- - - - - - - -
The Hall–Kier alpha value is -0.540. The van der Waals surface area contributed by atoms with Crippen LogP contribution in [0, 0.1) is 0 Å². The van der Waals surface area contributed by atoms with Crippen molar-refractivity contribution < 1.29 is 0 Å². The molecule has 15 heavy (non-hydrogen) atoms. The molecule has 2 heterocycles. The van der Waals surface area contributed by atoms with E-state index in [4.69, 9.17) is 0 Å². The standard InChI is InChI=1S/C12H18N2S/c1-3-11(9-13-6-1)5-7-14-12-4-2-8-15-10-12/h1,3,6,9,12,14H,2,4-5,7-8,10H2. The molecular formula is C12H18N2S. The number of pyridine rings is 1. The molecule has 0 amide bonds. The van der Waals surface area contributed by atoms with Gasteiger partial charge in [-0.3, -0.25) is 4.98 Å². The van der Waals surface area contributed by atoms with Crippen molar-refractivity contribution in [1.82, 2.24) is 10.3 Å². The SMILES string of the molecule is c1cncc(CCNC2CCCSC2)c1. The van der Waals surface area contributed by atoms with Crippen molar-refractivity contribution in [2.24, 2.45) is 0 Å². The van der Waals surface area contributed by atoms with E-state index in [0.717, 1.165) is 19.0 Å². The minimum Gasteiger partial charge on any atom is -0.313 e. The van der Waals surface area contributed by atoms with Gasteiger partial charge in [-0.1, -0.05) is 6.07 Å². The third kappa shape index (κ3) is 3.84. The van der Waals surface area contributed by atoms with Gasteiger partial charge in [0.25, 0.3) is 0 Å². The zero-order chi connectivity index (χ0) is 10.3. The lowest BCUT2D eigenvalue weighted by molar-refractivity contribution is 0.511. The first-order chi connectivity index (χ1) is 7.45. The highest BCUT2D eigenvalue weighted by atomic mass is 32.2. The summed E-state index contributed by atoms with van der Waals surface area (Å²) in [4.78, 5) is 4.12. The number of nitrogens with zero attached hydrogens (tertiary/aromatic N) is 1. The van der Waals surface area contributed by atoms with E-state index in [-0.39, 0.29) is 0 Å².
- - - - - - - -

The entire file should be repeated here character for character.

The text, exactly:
The Hall–Kier alpha value is -0.540. The van der Waals surface area contributed by atoms with Crippen LogP contribution in [0, 0.1) is 0 Å². The van der Waals surface area contributed by atoms with Crippen molar-refractivity contribution < 1.29 is 0 Å². The molecule has 15 heavy (non-hydrogen) atoms. The molecule has 2 heterocycles. The van der Waals surface area contributed by atoms with E-state index in [4.69, 9.17) is 0 Å². The standard InChI is InChI=1S/C12H18N2S/c1-3-11(9-13-6-1)5-7-14-12-4-2-8-15-10-12/h1,3,6,9,12,14H,2,4-5,7-8,10H2. The molecular formula is C12H18N2S. The number of pyridine rings is 1. The molecule has 0 amide bonds. The van der Waals surface area contributed by atoms with Gasteiger partial charge in [-0.3, -0.25) is 4.98 Å². The van der Waals surface area contributed by atoms with Crippen molar-refractivity contribution in [1.82, 2.24) is 10.3 Å². The SMILES string of the molecule is c1cncc(CCNC2CCCSC2)c1. The van der Waals surface area contributed by atoms with Crippen molar-refractivity contribution in [2.24, 2.45) is 0 Å². The van der Waals surface area contributed by atoms with E-state index in [0.717, 1.165) is 19.0 Å². The minimum Gasteiger partial charge on any atom is -0.313 e. The van der Waals surface area contributed by atoms with Gasteiger partial charge in [-0.1, -0.05) is 6.07 Å². The third kappa shape index (κ3) is 3.84. The van der Waals surface area contributed by atoms with Gasteiger partial charge in [0.25, 0.3) is 0 Å². The zero-order chi connectivity index (χ0) is 10.3. The lowest BCUT2D eigenvalue weighted by molar-refractivity contribution is 0.511. The first-order chi connectivity index (χ1) is 7.45. The highest BCUT2D eigenvalue weighted by atomic mass is 32.2. The summed E-state index contributed by atoms with van der Waals surface area (Å²) in [4.78, 5) is 4.12. The number of nitrogens with zero attached hydrogens (tertiary/aromatic N) is 1. The van der Waals surface area contributed by atoms with E-state index in [-0.39, 0.29) is 0 Å².